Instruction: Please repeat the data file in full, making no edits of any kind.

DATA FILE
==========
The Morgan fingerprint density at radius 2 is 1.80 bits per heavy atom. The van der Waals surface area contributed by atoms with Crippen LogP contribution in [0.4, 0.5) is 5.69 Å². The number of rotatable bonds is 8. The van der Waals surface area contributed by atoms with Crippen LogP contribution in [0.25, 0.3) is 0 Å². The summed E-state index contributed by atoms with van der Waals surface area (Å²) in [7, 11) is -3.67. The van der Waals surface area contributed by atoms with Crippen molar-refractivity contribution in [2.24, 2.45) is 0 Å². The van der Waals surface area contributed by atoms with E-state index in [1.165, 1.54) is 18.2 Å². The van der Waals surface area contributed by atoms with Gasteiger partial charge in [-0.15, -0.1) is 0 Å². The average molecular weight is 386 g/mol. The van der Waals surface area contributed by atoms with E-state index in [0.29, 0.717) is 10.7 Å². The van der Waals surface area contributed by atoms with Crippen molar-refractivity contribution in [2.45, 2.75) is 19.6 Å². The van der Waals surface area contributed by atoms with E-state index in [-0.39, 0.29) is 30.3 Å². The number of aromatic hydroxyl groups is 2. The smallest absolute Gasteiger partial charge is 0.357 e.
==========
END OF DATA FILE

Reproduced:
The Morgan fingerprint density at radius 2 is 1.80 bits per heavy atom. The van der Waals surface area contributed by atoms with Crippen LogP contribution in [0.4, 0.5) is 5.69 Å². The number of rotatable bonds is 8. The van der Waals surface area contributed by atoms with Crippen LogP contribution in [0.25, 0.3) is 0 Å². The summed E-state index contributed by atoms with van der Waals surface area (Å²) in [7, 11) is -3.67. The van der Waals surface area contributed by atoms with Crippen molar-refractivity contribution in [2.24, 2.45) is 0 Å². The van der Waals surface area contributed by atoms with E-state index in [1.165, 1.54) is 18.2 Å². The van der Waals surface area contributed by atoms with Gasteiger partial charge in [-0.15, -0.1) is 0 Å². The average molecular weight is 386 g/mol. The van der Waals surface area contributed by atoms with E-state index in [0.29, 0.717) is 10.7 Å². The van der Waals surface area contributed by atoms with Crippen molar-refractivity contribution in [2.45, 2.75) is 19.6 Å². The van der Waals surface area contributed by atoms with E-state index in [-0.39, 0.29) is 30.3 Å². The number of aromatic hydroxyl groups is 2. The smallest absolute Gasteiger partial charge is 0.357 e.